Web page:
So - instead of weighing in on Geoff and Andrei's back-and-forth about the Ur-text of Modernist comics, I'm going to take my cue from commenter Jason Ramos and look at the larger picture historically and structurally - to try and articulate definitions of Modernism/Postmodernism broad enough to apply to early comics as well as other media.
(Occasionally I'm going to make use of a pair of loaded terms: "high" and "low" culture. I don't mean these in the irritating heirarchical sense of "high" being better than "low" (I tend to like the "low" stuff myself - just ask my wife) but I'm using them anyway because of their handy old Modernist associations: with experimentally inclined artists working for a smaller, critically engaged audience on the one hand ("high") and craft oriented artists working for a larger audience disinterested in experiment ("low") on the other. Please bear in mind that it's just for the sake of convenience. Agreed? Okay, here goes:)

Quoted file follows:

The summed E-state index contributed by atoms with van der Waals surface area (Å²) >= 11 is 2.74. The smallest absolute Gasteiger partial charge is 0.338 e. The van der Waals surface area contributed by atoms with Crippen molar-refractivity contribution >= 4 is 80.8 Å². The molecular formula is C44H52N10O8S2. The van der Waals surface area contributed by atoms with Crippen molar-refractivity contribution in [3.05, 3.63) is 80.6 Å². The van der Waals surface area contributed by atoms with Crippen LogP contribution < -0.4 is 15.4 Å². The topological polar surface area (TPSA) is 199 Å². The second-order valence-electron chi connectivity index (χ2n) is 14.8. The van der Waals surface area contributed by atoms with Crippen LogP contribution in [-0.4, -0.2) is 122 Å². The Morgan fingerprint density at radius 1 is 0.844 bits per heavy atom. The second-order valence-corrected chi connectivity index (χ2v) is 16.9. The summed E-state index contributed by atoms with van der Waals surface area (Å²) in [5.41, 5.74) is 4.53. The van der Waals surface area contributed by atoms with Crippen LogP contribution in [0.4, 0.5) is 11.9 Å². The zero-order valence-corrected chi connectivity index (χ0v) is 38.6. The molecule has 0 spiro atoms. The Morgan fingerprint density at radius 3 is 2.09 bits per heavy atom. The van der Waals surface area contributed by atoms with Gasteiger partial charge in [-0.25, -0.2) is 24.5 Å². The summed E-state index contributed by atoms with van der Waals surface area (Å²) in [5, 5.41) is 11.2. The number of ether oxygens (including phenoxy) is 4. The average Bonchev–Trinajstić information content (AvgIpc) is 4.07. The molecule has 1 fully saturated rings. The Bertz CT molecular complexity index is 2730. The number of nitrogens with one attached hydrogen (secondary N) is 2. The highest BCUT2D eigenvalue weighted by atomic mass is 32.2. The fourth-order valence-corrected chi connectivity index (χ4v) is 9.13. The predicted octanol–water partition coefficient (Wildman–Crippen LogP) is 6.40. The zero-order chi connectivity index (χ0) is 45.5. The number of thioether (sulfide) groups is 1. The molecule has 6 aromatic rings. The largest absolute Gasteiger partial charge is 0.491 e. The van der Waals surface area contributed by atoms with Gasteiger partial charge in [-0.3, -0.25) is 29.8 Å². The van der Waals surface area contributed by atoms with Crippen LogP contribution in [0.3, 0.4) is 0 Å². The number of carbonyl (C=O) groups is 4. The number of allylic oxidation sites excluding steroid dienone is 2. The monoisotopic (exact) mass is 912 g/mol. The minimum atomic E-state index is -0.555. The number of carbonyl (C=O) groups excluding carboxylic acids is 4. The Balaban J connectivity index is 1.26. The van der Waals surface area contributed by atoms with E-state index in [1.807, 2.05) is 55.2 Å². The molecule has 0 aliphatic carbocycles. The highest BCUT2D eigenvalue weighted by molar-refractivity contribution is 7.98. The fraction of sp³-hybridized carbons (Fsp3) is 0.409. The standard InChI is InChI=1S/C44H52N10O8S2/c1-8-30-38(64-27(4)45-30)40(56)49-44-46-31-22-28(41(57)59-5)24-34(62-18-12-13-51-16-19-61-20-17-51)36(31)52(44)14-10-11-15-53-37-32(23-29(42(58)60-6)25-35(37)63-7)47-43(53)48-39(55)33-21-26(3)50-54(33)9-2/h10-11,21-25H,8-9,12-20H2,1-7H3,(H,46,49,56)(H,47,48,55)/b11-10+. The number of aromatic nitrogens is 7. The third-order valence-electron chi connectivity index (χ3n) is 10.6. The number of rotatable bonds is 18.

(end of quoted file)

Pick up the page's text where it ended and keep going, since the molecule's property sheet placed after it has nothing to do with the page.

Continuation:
From a very broad perspective, Modernism seems to me to be mostly about the technologically-driven erosion of geographically-based difference. The rise of industrialization demanded the rise of standardization, so that widgets produced in Birmingham would be interchangeable with widgets produced in Chicago. This also applied to labor - instead of extended families rooted to local village traditions of craft, Modernity wanted the "nuclear" family, headed by an "individual" worker who could be shuttled from place to place as capital dictated.
At the same time, new communication technologies were making the rise of national and international popular culture possible for the first time. Decoration and embellishment were stripped away so things could be mass produced and as cheap as possible. For instance, by midcentury people had so many clothes that for the first time most new homes included closets to put them in (too late for my World War I row house in Jersey, sadly). The high water mark for this process was sometime in the 50's/60's, when it seemed for a while as though the whole world would be speaking English, watching Milton Berle on television, and eating McDonald's hamburgers.